While laying beside her husband and William Morris big-wig agent Jim Toth, Reese Witherspoon complained about the lack of substantial roles for women in Hollywood, and her husband pushed her to make a change. He reminded her that she loves to read, and she has a production company, and she’s perfectly capable of carving her own path. And that she did. What began with Wild, soon became Gone Girl and now . . . Big Little Lies — her best yet.
Big Little Lies proves something very powerful. Women are perfectly capable of leading the pack, and they can do it sans testosterone. In fact, though the men in the story have a minor contribution, they are mere pawns for their female players. Those players include, Reese Witherspoon, Nicole Kidman, Laura Dern, Shailene Woodley, and Zoe Saldana. Nicole plays Celeste, a victim of abuse at the hands of her husband, with whom she can’t seem to leave. Of all the performances, hers is by far the most nuanced, proving once again why Kidman deserves endless praise and also why movie actors should flee to television. Cinema isn’t the same, and this is the role of a lifetime. Reese Witherspoon plays Madeline, an all-too-perfect type A divorcee whose new husband found happiness with her zen-like opposite, and even a sweet new spouse and child of her own can’t contain the scorn. Laura Dern is at her best as Renata. Though Dern has less scenes, she steals them. Her mamma-bear insanity is deliciously alarming. Shailene plays Jane, and I can only imagine that it’s a play on her plain Jane performance. While her dull demeanor was likely intentional, I couldn’t help but think she was punching above her weight beside these powerhouses. Zoe Saldana was also understated as Bonnie, but unlike Shailene, she played well inside her lane.
With a beautiful backdrop of Monterey, captivating characters, and a murder mystery, we’ve got a deeply addictive masterpiece. This could have easily veered into Bad Moms territory and made us say #WhitePeopleProblems, but instead–we identify with these deeply flawed women whose quest for perfection is so penetrable. With each episode, we learn more about their hidden lives, and since I’d like you to watch it, I’ll withhold more details, except to say — that was one hell of a finale.
I’m all for women speaking up, but the movement for equality is sometimes an excuse to justify bad behavior. Such might be the case with Zoe Saldana, who previously enraged me for her complaints about a big movie studio who refused to pay for her nanny. According to Saldana, “you’re going to make [her] work a lot more hours than [she] usually would if she was home. Therefore, [she] would have to pay for this nanny for more hours . . . ” It’s one thing to fight for a change in legislation, but at the very least, acknowledge that every other working mother in America is forced to figure it out, and you get paid far more than others for more options. She also complained about executives who thought of replacing her on a project due to her pregnancy. She was bothered that she was finally in love and starting a family and it “messed up their schedule.” Again, this is a business. If you cannot physically perform because of your pregnancy and production is delayed, that is costly. To complain about it is understandable.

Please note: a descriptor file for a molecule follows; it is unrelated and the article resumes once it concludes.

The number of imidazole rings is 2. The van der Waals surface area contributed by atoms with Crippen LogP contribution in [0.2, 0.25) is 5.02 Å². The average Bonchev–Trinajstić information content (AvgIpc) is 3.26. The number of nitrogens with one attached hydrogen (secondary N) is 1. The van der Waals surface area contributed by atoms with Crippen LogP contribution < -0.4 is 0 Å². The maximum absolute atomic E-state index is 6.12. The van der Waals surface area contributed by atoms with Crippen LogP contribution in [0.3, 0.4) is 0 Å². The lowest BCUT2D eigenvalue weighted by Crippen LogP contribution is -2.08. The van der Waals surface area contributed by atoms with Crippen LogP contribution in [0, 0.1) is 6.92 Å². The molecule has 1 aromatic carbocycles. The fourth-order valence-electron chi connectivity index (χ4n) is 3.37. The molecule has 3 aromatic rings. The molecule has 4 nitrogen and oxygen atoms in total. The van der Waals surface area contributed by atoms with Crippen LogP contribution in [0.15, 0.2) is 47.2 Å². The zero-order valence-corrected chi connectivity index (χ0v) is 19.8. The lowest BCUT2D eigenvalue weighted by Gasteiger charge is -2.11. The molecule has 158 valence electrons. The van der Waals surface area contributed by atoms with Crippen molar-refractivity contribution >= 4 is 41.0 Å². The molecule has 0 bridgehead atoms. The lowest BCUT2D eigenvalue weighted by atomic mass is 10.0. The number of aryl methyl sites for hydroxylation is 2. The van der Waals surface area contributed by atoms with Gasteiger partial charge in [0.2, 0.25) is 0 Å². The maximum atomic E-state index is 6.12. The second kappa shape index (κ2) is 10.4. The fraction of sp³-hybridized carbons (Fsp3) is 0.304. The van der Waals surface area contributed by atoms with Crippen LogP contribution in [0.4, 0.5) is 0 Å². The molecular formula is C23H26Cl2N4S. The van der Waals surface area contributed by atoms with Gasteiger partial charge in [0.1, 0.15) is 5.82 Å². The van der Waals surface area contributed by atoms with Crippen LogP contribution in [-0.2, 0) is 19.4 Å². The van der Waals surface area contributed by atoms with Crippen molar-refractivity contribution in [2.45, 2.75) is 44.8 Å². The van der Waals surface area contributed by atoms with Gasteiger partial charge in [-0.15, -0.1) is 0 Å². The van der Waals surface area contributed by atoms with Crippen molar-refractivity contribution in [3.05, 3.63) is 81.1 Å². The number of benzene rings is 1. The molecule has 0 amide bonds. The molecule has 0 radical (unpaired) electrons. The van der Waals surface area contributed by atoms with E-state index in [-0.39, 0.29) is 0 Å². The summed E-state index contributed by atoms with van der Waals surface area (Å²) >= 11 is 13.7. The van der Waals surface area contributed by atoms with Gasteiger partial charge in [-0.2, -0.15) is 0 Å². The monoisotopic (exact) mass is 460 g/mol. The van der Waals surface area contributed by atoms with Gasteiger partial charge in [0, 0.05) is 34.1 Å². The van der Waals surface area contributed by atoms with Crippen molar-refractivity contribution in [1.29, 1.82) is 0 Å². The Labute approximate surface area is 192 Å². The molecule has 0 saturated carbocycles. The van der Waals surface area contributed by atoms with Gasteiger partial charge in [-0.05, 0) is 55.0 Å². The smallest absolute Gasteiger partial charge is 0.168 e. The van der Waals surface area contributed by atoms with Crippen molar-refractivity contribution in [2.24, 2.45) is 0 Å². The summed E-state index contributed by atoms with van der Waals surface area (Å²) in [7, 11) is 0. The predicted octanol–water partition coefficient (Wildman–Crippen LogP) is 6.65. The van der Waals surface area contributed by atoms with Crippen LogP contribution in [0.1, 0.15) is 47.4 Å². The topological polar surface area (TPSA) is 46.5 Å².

In her new interview with Allure, she’s at it again. Of her difficult reputation, she said, “I was told walking into this project that they really wanted me for the part, and that any input or ideas I had to please share them. That’s what I was doing, and this producer was so bothered by the fact that he had to disrupt his vacation to call me and tell me to stop being a difficult bitch. I thought, Wow, it’s real. It really happens.” Though I can understand the blanket statements about sexism and the idea that a woman is not allowed to speak her mind, this feels more like a kind platitude from a producer that was pounced on by Saldana. Writers and producers don’t generally want their actors making notes on their script. It is annoying. In fact, Quentin Tarantino once told Howard Stern that he expects his actors to know his script word for word. Improvising is not allowed. Samuel L. Jackson confirmed this in a subsequent interview, and said his relationship with Tarantino has finally evolved to the point of making notes.
I understand gender inequality and I support change. But some people are just . . . difficult.
The stars came out for the latest installment of the Star Trek enterprise, and they sure look good (see the very yummy Chris Pine below). The film is set for release May 17. Enjoy the photos from their world travels.
When guest judges appear on Project Runway, I question their credentials, especially when those guest judges are actors and not fashion designers. So when I saw Zoe Saldana, I was immediately skeptical. Surprisingly, she was better than the regular judges, who, to quote Tim Gunn, often seem to be “smoking crack.” Watch her criticism below.
“Co-writer and co-producer Luc Besson tries a new spin on his tried-and-true “La Femme Nikita” formula, but the results are so clumsy and over-the-top that they should have just called the movie “Panty Assassin” and played the whole thing for laughs.” Alonso Duralde very funny movie review of Zoe Saldana’s new film, ‘Columbiana.’